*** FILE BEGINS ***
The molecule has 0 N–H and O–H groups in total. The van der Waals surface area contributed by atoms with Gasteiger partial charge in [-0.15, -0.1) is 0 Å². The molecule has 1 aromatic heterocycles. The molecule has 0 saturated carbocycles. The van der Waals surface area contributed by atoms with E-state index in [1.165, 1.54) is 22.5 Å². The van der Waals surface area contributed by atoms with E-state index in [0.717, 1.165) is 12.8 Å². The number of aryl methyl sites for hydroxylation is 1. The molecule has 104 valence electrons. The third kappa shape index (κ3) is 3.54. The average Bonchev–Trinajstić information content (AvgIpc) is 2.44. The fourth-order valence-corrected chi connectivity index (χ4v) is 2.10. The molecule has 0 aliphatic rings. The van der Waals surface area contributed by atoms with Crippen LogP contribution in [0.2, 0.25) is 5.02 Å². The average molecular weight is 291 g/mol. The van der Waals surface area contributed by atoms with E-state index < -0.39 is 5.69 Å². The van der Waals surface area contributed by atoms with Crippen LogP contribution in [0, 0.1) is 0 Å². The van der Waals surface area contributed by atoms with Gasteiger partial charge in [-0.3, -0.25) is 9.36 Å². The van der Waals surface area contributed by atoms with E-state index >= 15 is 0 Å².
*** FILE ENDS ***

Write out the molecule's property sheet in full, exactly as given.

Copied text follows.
The molecule has 0 N–H and O–H groups in total. The van der Waals surface area contributed by atoms with Gasteiger partial charge in [-0.15, -0.1) is 0 Å². The molecule has 1 aromatic heterocycles. The molecule has 0 saturated carbocycles. The van der Waals surface area contributed by atoms with E-state index in [1.165, 1.54) is 22.5 Å². The van der Waals surface area contributed by atoms with E-state index in [0.717, 1.165) is 12.8 Å². The number of aryl methyl sites for hydroxylation is 1. The molecule has 104 valence electrons. The third kappa shape index (κ3) is 3.54. The average Bonchev–Trinajstić information content (AvgIpc) is 2.44. The fourth-order valence-corrected chi connectivity index (χ4v) is 2.10. The molecule has 0 aliphatic rings. The van der Waals surface area contributed by atoms with Crippen LogP contribution in [0.2, 0.25) is 5.02 Å². The average molecular weight is 291 g/mol. The van der Waals surface area contributed by atoms with E-state index < -0.39 is 5.69 Å². The van der Waals surface area contributed by atoms with Crippen LogP contribution in [0, 0.1) is 0 Å². The van der Waals surface area contributed by atoms with Gasteiger partial charge in [-0.3, -0.25) is 9.36 Å². The van der Waals surface area contributed by atoms with E-state index >= 15 is 0 Å².